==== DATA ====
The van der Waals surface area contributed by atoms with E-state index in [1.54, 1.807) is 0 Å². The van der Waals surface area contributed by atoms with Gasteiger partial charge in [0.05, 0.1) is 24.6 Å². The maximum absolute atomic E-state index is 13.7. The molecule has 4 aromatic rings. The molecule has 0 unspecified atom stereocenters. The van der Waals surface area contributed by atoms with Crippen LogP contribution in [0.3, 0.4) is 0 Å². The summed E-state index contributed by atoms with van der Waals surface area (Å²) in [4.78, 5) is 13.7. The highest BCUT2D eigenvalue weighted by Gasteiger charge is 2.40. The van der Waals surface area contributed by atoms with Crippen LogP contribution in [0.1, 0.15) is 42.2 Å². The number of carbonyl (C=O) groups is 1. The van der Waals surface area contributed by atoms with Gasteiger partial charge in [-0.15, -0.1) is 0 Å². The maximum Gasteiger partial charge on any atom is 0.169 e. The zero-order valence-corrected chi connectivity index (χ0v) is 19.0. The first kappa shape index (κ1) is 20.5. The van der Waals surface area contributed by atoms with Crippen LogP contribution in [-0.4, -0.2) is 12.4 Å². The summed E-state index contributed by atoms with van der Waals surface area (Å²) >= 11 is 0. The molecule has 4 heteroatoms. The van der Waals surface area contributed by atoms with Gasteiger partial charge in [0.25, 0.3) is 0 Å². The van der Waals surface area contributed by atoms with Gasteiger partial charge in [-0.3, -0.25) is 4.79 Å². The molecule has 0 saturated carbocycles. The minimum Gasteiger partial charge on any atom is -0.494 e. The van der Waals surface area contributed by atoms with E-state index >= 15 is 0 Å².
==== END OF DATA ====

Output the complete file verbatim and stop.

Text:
The van der Waals surface area contributed by atoms with E-state index in [1.54, 1.807) is 0 Å². The van der Waals surface area contributed by atoms with Gasteiger partial charge in [0.05, 0.1) is 24.6 Å². The maximum absolute atomic E-state index is 13.7. The molecule has 4 aromatic rings. The molecule has 0 unspecified atom stereocenters. The van der Waals surface area contributed by atoms with Crippen LogP contribution in [0.3, 0.4) is 0 Å². The summed E-state index contributed by atoms with van der Waals surface area (Å²) in [4.78, 5) is 13.7. The highest BCUT2D eigenvalue weighted by Gasteiger charge is 2.40. The van der Waals surface area contributed by atoms with Crippen LogP contribution in [0.1, 0.15) is 42.2 Å². The number of carbonyl (C=O) groups is 1. The van der Waals surface area contributed by atoms with Gasteiger partial charge in [-0.15, -0.1) is 0 Å². The maximum Gasteiger partial charge on any atom is 0.169 e. The zero-order valence-corrected chi connectivity index (χ0v) is 19.0. The first kappa shape index (κ1) is 20.5. The van der Waals surface area contributed by atoms with Crippen LogP contribution in [-0.4, -0.2) is 12.4 Å². The summed E-state index contributed by atoms with van der Waals surface area (Å²) >= 11 is 0. The molecule has 4 heteroatoms. The van der Waals surface area contributed by atoms with Gasteiger partial charge in [0.25, 0.3) is 0 Å². The van der Waals surface area contributed by atoms with Gasteiger partial charge in [-0.3, -0.25) is 4.79 Å². The molecule has 0 saturated carbocycles. The minimum Gasteiger partial charge on any atom is -0.494 e. The van der Waals surface area contributed by atoms with E-state index >= 15 is 0 Å².